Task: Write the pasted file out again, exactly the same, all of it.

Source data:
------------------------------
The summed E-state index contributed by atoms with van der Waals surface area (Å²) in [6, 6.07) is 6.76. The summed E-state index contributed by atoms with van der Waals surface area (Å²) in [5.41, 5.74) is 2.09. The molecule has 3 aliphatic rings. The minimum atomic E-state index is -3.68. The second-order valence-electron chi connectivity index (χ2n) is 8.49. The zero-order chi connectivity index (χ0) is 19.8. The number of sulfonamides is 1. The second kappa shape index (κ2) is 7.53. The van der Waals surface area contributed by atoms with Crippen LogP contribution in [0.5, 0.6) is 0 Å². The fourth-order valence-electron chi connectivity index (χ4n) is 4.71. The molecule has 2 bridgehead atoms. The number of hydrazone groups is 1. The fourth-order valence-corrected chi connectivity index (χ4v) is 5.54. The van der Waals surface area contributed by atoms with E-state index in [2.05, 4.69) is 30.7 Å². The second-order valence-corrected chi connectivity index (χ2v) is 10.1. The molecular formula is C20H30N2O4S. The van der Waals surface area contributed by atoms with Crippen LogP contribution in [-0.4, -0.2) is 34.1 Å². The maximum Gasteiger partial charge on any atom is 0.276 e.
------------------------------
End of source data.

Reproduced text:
The summed E-state index contributed by atoms with van der Waals surface area (Å²) in [6, 6.07) is 6.76. The summed E-state index contributed by atoms with van der Waals surface area (Å²) in [5.41, 5.74) is 2.09. The molecule has 3 aliphatic rings. The minimum atomic E-state index is -3.68. The second-order valence-electron chi connectivity index (χ2n) is 8.49. The zero-order chi connectivity index (χ0) is 19.8. The number of sulfonamides is 1. The second kappa shape index (κ2) is 7.53. The van der Waals surface area contributed by atoms with Crippen LogP contribution in [0.5, 0.6) is 0 Å². The fourth-order valence-electron chi connectivity index (χ4n) is 4.71. The molecule has 2 bridgehead atoms. The number of hydrazone groups is 1. The fourth-order valence-corrected chi connectivity index (χ4v) is 5.54. The van der Waals surface area contributed by atoms with E-state index in [2.05, 4.69) is 30.7 Å². The second-order valence-corrected chi connectivity index (χ2v) is 10.1. The molecular formula is C20H30N2O4S. The van der Waals surface area contributed by atoms with Crippen LogP contribution in [-0.4, -0.2) is 34.1 Å². The maximum Gasteiger partial charge on any atom is 0.276 e.